Self-harm incidents in Welsh prisons reach new high

The number of self-harm incidents in Welsh prisons has reached record levels, figures from Cardiff University’s Wales Governance Centre show.

Drawing on data from Freedom of Information requests as well as publicly available Ministry of Justice figures, the report shows that self-harm incidents (excluding HMP Berwyn*) rose by 16% in the year ending March 2019, following a record figure the previous year.

There were also a record number of drug finds, up 61% on the previous year. Incidents involving weapons finds also rose significantly.

Wales continues to have a higher rate of imprisonment than England. The new report also uncovers for the first time that there are more people under probation supervision in Wales than in England.

Dr Robert Jones, who has been collecting Wales-only data since 2013, said: “Our findings reveal the persistence of a set of problems in Wales that include a record number of self-harm incidents, drug finds and weapons discoveries. Rising levels of homeless people entering prison and an over-representation of prisoners from ethnic minorities also continue to be serious issues.

“The figures, which often vary greatly from overall figures for England and Wales, underline the need for all Welsh-only imprisonment data to be made freely available by the Ministry of Justice.”

Further findings from Sentencing and Imprisonment in Wales, 2018 Briefing, show:

  • Self-harm incidents increased at HMP Usk by 200%, HMP Cardiff by 89% and HMP Swansea by 56% in 2018. The number of incidents recorded at HMP Parc declined by 4%. Despite this fall, an average of four self-harm incidents a day were recorded there;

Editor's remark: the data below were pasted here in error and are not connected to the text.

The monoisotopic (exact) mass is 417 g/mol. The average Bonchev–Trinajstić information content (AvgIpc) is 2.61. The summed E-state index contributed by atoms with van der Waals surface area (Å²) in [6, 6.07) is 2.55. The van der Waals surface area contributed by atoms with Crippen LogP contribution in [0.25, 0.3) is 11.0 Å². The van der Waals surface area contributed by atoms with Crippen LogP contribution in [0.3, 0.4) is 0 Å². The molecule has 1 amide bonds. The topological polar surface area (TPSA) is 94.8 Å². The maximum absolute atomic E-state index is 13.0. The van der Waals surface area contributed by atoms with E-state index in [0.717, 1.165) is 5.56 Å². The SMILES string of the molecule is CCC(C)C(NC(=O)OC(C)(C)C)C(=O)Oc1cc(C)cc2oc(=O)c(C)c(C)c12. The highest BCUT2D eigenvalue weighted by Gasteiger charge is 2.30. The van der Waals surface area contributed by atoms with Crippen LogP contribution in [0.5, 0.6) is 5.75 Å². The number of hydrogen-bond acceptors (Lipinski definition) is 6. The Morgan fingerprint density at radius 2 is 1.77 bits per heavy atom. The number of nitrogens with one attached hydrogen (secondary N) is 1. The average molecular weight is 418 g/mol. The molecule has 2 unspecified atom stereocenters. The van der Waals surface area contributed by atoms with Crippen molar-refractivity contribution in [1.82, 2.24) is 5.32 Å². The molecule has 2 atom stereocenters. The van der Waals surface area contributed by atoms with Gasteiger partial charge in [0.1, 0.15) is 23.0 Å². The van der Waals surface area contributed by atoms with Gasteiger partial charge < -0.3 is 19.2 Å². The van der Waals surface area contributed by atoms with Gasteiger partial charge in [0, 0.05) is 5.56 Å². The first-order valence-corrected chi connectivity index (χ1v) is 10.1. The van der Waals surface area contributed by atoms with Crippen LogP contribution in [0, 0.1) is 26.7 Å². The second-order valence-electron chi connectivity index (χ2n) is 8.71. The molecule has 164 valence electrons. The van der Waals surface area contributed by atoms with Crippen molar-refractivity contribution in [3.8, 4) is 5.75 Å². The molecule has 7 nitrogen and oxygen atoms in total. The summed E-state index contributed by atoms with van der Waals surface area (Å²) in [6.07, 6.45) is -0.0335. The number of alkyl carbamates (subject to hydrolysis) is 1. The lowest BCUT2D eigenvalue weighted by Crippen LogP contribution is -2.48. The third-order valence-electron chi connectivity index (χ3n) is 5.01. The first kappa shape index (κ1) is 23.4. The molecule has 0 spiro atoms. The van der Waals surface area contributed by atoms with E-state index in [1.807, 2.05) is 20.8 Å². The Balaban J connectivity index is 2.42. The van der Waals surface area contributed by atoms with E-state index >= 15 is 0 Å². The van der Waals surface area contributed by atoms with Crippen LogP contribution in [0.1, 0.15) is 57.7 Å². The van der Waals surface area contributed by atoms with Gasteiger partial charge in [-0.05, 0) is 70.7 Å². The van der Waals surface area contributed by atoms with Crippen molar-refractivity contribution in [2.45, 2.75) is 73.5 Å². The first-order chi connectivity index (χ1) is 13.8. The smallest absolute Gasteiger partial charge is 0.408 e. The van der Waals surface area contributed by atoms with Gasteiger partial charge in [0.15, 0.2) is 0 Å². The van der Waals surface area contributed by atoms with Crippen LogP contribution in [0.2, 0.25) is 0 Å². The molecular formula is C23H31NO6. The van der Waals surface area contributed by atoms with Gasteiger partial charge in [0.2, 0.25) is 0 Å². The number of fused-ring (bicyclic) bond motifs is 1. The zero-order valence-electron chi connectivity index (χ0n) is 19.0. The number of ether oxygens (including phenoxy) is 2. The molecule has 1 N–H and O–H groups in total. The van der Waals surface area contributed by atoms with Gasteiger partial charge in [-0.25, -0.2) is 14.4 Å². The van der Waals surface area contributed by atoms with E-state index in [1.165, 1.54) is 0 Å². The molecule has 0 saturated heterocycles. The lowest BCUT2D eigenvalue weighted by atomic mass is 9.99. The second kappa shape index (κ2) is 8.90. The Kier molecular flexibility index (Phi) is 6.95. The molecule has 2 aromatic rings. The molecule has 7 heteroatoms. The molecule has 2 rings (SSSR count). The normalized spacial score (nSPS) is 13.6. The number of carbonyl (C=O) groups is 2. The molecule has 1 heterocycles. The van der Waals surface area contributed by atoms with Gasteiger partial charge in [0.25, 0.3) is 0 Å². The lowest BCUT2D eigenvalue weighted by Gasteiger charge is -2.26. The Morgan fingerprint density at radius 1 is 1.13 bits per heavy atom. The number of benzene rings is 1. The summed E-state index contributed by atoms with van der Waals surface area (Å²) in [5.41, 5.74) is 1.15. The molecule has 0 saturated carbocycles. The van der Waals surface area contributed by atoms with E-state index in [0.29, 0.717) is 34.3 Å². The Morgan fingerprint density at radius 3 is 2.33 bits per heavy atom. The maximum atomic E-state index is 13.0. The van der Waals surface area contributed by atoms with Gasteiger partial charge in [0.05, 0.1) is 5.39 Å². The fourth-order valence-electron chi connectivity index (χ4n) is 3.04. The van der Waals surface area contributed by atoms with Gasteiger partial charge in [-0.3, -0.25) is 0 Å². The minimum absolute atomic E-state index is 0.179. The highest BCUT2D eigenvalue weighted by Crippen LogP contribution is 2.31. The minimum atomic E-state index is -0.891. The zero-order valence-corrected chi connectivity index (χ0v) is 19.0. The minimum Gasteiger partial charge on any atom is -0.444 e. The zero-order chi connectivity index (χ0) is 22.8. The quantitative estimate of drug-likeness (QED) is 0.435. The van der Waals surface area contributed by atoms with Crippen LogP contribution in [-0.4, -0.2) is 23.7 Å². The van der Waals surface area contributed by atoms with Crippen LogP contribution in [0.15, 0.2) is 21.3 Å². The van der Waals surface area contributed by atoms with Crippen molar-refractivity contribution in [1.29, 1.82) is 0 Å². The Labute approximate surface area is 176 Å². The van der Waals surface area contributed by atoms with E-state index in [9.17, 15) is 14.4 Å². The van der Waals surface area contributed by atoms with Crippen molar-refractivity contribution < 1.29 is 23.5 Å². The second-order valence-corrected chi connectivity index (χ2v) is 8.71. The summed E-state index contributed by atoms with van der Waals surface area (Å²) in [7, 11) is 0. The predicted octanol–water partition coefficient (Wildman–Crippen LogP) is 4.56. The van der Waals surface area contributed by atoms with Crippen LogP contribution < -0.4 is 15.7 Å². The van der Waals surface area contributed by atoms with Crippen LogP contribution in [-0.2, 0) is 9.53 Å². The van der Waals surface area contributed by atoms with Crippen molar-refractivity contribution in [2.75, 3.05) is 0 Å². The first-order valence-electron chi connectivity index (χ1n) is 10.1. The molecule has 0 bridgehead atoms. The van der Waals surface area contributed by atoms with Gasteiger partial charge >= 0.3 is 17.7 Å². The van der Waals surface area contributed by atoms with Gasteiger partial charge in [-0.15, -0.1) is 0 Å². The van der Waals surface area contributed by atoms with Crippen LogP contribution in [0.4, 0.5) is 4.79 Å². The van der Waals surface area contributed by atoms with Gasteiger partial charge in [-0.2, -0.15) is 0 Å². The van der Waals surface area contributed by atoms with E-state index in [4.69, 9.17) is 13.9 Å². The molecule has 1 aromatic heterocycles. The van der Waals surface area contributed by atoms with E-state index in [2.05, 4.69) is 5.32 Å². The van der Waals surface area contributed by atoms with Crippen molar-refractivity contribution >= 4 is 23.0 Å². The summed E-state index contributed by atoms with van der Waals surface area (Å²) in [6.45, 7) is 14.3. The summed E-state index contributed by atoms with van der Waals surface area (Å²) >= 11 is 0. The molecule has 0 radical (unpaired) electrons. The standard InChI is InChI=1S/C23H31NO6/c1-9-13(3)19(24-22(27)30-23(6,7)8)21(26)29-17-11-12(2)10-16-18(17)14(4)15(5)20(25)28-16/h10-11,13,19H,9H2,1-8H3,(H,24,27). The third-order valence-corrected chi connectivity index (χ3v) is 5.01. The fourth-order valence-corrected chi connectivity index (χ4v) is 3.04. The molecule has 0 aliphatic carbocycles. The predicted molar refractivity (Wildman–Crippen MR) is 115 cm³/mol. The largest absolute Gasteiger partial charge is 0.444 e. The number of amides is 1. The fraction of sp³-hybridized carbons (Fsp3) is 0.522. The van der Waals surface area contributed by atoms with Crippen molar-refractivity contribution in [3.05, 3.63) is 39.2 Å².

• In total, including HMP Berwyn, there were 3,024 self-harm incidents in Welsh prisons last year;
  • While the number of prisoners held in Wales (excluding HMP Berwyn) has increased by 5% since 2013, there was an 822% increase in the number of drug finds in Welsh prisons (excluding HMP Berwyn) during this period. This compares to a 333% increase for England and Wales as a whole.
  • The number of drug finds at HMP Berwyn increased by 328% in the year ending March 2019. The prison’s population increased by 67% during this period;
  • HMP Cardiff had the highest rate of drug finds in Wales at 51 per 100 prisoners, followed by HMP Swansea (48 per 100), HMP Parc (29 per 100), HMP Berwyn (16 per 100) and HMP Usk/Prescoed (4 per 100);
  • HMP Berwyn (11) had the highest number of weapon finds in Wales per 100 prisoners, followed by HMP Parc (10 per 100), HMP Cardiff (4 per 100) and HMP Swansea (3 per 100);
  • Despite holding just 2% of the total prison population in England and Wales, 9.3% of all prison disturbances were recorded at HMP Parc in 2018.
  • The percentage of those arriving into Welsh prisons as homeless increased in 2018 - from 24% in 2017 to 28% in 2018. At HMP Cardiff, almost a third (31%) of all prisoners arrived at the prison without a fixed abode;
  • The rate of imprisonment for people from ethnic minorities from Wales increased in 2018. There were 76 black people from Wales in prison for every 10,000 of the population. This rate compares to just 15 white people per 10,000 of the population.
  • In 2018, the average number of Welsh women in prison reached its highest level since the Wales Governance Centre began collecting Welsh-only data in 2013.
  • The number of prisoner-on-prisoner assaults decreased by 8% in 2018.
  • The number of people held in the Welsh prison estate increased in 2018, due to a rise in the number of prisoners at HMP Berwyn, which opened its doors in 2017. Berwyn recorded the highest rate of assaults on staff, weapon finds and alcohol finds per 100 prisoners in 2018.
  • The rate of people under probation supervision has been higher in Wales than England since 2013. When the imprisonment rate and court order rates are combined for 2018, the correctional population in Wales was 373 per 100,000, compared to 329 per 100,000 in England.

Dr Jones added: “Our ongoing work in the area of justice in Wales can contribute to ongoing and future discussions over the trajectory of penal policy. Future debates may wish to adopt a more comparative approach by drawing upon evidence of international best practice. This is a subject that we are currently investigating.”


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